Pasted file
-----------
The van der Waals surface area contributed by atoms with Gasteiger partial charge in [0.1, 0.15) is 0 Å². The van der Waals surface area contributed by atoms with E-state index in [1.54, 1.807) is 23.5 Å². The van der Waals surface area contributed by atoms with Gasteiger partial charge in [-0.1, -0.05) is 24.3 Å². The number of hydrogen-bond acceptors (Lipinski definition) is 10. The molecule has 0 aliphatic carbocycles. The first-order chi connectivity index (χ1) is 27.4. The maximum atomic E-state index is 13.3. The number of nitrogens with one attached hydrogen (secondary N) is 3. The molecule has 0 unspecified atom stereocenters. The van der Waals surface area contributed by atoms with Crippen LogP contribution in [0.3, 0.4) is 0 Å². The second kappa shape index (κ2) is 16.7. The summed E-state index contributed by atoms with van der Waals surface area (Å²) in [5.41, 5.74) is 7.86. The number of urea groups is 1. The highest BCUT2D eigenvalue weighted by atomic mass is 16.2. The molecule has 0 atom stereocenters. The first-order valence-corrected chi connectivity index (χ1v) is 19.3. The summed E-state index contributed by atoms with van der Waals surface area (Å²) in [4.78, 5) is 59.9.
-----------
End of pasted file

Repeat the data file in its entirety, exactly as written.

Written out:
The van der Waals surface area contributed by atoms with Gasteiger partial charge in [0.1, 0.15) is 0 Å². The van der Waals surface area contributed by atoms with E-state index in [1.54, 1.807) is 23.5 Å². The van der Waals surface area contributed by atoms with Gasteiger partial charge in [-0.1, -0.05) is 24.3 Å². The number of hydrogen-bond acceptors (Lipinski definition) is 10. The molecule has 0 aliphatic carbocycles. The first-order chi connectivity index (χ1) is 27.4. The maximum atomic E-state index is 13.3. The number of nitrogens with one attached hydrogen (secondary N) is 3. The molecule has 0 unspecified atom stereocenters. The van der Waals surface area contributed by atoms with Crippen LogP contribution in [0.3, 0.4) is 0 Å². The second kappa shape index (κ2) is 16.7. The summed E-state index contributed by atoms with van der Waals surface area (Å²) in [5.41, 5.74) is 7.86. The number of urea groups is 1. The highest BCUT2D eigenvalue weighted by atomic mass is 16.2. The molecule has 0 atom stereocenters. The first-order valence-corrected chi connectivity index (χ1v) is 19.3. The summed E-state index contributed by atoms with van der Waals surface area (Å²) in [4.78, 5) is 59.9.